It could be legitimate, of course, and even if it is not, those who've been spreading it around aren't necessarily aware of its fraudulence. But a whole collection of groups have posted or forwarded the email, and I believe it's been mentioned on talk radio, as well. If tomorrow comes and there's no gang of ACORN members wiping crumbs off their chins, a number of folks are going to have unnecessarily lost some credibility for future announcements.

It Might Be Better to Face the Swine

Justin Katz

Folks might want to consider this before signing up for inoculation:

A warning that the new swine flu jab is linked to a deadly nerve disease has been sent by the Government to senior neurologists in a confidential letter.

The letter from the Health Protection Agency, the official body that oversees public health, has been leaked to The Mail on Sunday, leading to demands to know why the information has not been given to the public before the vaccination of millions of people, including children, begins.

It tells the neurologists that they must be alert for an increase in a brain disorder called Guillain-Barre Syndrome (GBS), which could be triggered by the vaccine.

GBS attacks the lining of the nerves, causing paralysis and inability to breathe, and can be fatal.

There's a whole lot of context that one requires from a doctor before issuing a notice of avoidance, but still...

It refers to the use of a similar swine flu vaccine in the United States in 1976 when:
  • More people died from the vaccination than from swine flu.
  • 500 cases of GBS were detected.
  • The vaccine may have increased the risk of contracting GBS by eight times.
  • The vaccine was withdrawn after just ten weeks when the link with GBS became clear.
  • The US Government was forced to pay out millions of dollars to those affected.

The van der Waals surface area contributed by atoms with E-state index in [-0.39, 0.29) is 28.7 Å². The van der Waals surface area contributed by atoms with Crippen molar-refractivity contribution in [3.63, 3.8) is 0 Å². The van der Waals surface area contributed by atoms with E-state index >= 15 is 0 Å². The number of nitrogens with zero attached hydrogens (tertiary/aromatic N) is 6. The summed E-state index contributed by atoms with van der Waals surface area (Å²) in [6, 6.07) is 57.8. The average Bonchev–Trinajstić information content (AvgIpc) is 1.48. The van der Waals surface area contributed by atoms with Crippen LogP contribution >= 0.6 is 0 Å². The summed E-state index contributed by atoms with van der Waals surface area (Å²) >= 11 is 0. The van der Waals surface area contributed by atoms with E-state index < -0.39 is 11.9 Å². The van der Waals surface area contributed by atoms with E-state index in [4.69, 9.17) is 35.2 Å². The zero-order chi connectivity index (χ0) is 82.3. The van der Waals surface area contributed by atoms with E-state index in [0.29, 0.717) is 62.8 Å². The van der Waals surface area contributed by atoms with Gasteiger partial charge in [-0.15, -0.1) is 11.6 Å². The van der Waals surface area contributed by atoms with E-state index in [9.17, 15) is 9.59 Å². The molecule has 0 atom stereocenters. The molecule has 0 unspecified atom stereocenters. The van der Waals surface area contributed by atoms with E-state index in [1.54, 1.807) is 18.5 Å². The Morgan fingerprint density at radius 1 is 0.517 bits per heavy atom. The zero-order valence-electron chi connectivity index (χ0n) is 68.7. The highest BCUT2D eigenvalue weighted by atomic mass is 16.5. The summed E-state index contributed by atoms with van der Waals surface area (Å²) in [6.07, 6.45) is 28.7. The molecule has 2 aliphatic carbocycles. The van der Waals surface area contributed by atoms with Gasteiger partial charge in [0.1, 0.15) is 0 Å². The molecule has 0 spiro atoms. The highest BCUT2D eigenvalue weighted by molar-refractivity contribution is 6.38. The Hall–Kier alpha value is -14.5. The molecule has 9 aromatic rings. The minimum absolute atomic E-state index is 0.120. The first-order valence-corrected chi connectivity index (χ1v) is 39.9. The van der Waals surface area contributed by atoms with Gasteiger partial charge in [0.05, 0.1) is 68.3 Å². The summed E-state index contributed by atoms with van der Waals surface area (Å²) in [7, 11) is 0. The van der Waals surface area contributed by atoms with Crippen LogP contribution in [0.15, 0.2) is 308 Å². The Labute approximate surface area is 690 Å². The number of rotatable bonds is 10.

Hard-Luck Cases Make Bad Law, Especially When the President Doesn't Understand Them

Carroll Andrew Morse

The third example used by President Barack Obama in his Sunday New York Times op-ed arguing for more Federal control of healthcare contains serious errors at both the factual and at the conceptual levels (as opposed to his first example, where the error is entirely conceptual)…

OUR nation is now engaged in a great debate about the future of health care in America. And over the past few weeks, much of the media attention has been focused on the loudest voices. What we haven’t heard are the voices of the millions upon millions of Americans who quietly struggle every day with a system that often works better for the health-insurance companies than it does for them.

These are people like Lori Hitchcock, whom I met in New Hampshire last week. Lori is currently self-employed and trying to start a business, but because she has hepatitis C, she cannot find an insurance company that will cover her. Another woman testified that an insurance company would not cover illnesses related to her internal organs because of an accident she had when she was 5 years old. A man lost his health coverage in the middle of chemotherapy because the insurance company discovered that he had gallstones, which he hadn’t known about when he applied for his policy. Because his treatment was delayed, he died.

The third example is that of Otto Raddatz of Illinois, who was initially denied a stem-cell treatment by his insurance company (Fortis). However, as Mr. Raddatz’s sister described in Congressional testimony, the decision was eventually reversed…
My brother was accused by Fortis Insurance Company of falsely stating his health insurance history, despite the fact that he had no knowledge of ever having any gall stones or aneurysms.